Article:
764th Week: Choosing the Focus of Attention—Foreground/Background
Sitting in Central Park on a Sunday morning, there is a loud and enthusiastic race going on nearby with lots of hoots and hollers as people run by. I’m here amongst my tree friends and what I’m aware of is the pervasive and steady quiet they radiate into my awareness. This moment has taken me back to my experience of the foreground/ background dynamic that is always present. By bringing my awareness to the background of pervasive quiet here amongst the trees, it shifts into the foreground of my awareness even as the enthusiastic shouting of the race slides into the background. I feel my body relax into the quiet, into the pervasive silence that the trees radiate.
This got me to thinking yet again about how important it can be to be able to choose what we bring into the foreground of awareness and what we allow to hover in the background. In my practice of attending to wholeness as much as possible, I do my best not to leave out an awareness of what’s happening around me, what’s happening in the world, and to acknowledge not only what brings me ease and happiness but also what touches into an awareness of suffering, outrage, and compassion. And so, shifting things from foreground to background and vice versa doesn’t mean to actively go into denial about what’s unfolding in my immediate environment or in the world. Rather, it offers a way to choose which awareness is most appropriate and most healthy in any given moment.
As I mentioned above, no matter what might be happening around me in the park (unless something were to present a real threat that needed an immediate response), I can touch into the deep quiet of the trees. Doing so doesn’t take away the other sounds around me, but it does allow my body-mind to relax into the silence, into the quiet, even as I hear what’s going on. Because this choice is possible, for example, I have the focus of attention to be able to write this practice rather than shifting into irritation because of the amount of noise up the hill from me.
I consider one of the most powerful practices we can have to be the ability to choose where to focus attention without turning away from our inescapable oneness, wholeness, connection, and interdependence. So, for this week’s practice in conscious living, I invite you to play with the foreground/background dynamics involved in choosing where you put the “front” of your awareness as you move through any given day. This might involve choosing to focus your attention on self-talk that soothes and supports you. It might draw on remembering images that generate a particularly supportive or comforting feeling. It might mean choosing to listen to a good-news podcast instead of flipping on the regular news if you’re feeling particularly overwhelmed or despairing because of all the terrible things that are happening in the world.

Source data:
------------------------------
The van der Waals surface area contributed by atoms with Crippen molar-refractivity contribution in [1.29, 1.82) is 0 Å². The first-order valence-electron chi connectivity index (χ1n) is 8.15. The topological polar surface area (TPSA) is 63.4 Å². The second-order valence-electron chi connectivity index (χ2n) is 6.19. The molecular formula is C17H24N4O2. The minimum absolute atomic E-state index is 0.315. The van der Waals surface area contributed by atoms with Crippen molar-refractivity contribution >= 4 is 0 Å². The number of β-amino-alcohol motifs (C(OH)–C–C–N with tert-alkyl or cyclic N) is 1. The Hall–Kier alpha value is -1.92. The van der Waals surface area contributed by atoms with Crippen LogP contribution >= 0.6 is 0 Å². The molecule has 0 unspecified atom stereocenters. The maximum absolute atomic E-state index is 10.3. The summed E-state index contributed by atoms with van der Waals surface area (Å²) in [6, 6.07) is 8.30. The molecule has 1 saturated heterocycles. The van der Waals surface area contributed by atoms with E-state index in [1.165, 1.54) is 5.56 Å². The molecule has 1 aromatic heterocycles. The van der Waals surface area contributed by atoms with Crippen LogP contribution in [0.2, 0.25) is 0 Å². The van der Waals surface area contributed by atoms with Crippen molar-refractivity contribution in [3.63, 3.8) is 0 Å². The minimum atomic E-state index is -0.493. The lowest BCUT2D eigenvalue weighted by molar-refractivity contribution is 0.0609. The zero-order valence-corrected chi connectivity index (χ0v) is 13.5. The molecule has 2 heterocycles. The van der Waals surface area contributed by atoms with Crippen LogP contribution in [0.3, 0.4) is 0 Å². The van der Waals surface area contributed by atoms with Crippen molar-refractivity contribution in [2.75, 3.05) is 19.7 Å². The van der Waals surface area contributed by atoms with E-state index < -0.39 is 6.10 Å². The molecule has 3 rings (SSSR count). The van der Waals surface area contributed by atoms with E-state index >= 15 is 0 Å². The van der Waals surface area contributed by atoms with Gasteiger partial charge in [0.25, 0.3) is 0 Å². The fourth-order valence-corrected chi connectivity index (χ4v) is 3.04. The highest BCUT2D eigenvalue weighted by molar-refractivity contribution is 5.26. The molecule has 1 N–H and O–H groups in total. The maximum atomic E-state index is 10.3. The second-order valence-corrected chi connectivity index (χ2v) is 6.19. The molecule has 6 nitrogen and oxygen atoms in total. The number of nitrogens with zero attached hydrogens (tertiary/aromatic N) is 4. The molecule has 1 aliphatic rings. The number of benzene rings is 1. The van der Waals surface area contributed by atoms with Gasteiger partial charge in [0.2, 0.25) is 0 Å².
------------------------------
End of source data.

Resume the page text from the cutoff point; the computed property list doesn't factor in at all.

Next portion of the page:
I’ve mentioned many times that one of the important things about choosing frequencies, qualities, the tone of our own self-talk, where we put our attention is that it serves nothing—and actually harms us—if we become so overwhelmed that we go into collapse. Compassionate action isn’t possible if we are shut down with overwhelm, so practices such as this one offer an opportunity to shift gears and come back into ourselves so that we can act when constructive action is called for.
Another way I’ve done this over the years is to remind myself that right behind me, always, is an infinite field of stillness. I lean into it all the time, bringing it into the foreground of my awareness whenever I need a breather from the stresses of everyday life. There might be another quality that particularly speaks to you, or touches you with an ability to settle, recenter, or come into yourself in a way that serves your well-being. Whatever you prefer, whatever touches you with a positive state of body-mind being, play with bringing it into the foreground of your awareness perhaps by imagining that you are leaning into it, that it supports you, that it has your back.
As with all these practices, there’s no right way to do this one. Rather, it’s one more opportunity to explore the power of awareness and conscious choice, the power of holding a mindful attitude of noticing where you place your attention and, then, how what you attend to affects you. Please remember to bring along curiosity as your constant companion and to pat gently on the head any judgments that may arise, allowing them to move on through without your having to do anything about, or to, them.